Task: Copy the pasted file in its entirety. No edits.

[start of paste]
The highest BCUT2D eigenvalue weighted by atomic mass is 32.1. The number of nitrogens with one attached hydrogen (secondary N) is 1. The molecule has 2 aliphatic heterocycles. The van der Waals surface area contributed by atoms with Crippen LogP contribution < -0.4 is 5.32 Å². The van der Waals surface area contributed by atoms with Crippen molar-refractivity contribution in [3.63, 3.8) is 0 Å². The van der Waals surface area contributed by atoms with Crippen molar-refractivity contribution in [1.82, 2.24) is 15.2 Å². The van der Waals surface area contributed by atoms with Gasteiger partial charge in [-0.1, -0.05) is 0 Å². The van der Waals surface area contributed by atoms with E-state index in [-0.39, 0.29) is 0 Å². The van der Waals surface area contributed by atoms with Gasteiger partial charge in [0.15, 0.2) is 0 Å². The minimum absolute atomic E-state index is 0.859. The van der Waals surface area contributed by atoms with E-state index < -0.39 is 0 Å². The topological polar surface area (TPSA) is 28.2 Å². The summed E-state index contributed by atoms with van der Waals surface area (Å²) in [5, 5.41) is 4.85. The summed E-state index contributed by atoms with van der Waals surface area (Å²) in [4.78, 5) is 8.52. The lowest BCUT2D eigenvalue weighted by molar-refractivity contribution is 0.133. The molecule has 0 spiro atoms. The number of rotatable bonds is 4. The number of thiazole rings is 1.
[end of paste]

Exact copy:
The highest BCUT2D eigenvalue weighted by atomic mass is 32.1. The number of nitrogens with one attached hydrogen (secondary N) is 1. The molecule has 2 aliphatic heterocycles. The van der Waals surface area contributed by atoms with Crippen LogP contribution < -0.4 is 5.32 Å². The van der Waals surface area contributed by atoms with Crippen molar-refractivity contribution in [3.63, 3.8) is 0 Å². The van der Waals surface area contributed by atoms with Crippen molar-refractivity contribution in [1.82, 2.24) is 15.2 Å². The van der Waals surface area contributed by atoms with Gasteiger partial charge in [-0.1, -0.05) is 0 Å². The van der Waals surface area contributed by atoms with E-state index in [-0.39, 0.29) is 0 Å². The van der Waals surface area contributed by atoms with Gasteiger partial charge in [0.15, 0.2) is 0 Å². The minimum absolute atomic E-state index is 0.859. The van der Waals surface area contributed by atoms with E-state index < -0.39 is 0 Å². The topological polar surface area (TPSA) is 28.2 Å². The summed E-state index contributed by atoms with van der Waals surface area (Å²) in [5, 5.41) is 4.85. The summed E-state index contributed by atoms with van der Waals surface area (Å²) in [4.78, 5) is 8.52. The lowest BCUT2D eigenvalue weighted by molar-refractivity contribution is 0.133. The molecule has 0 spiro atoms. The number of rotatable bonds is 4. The number of thiazole rings is 1.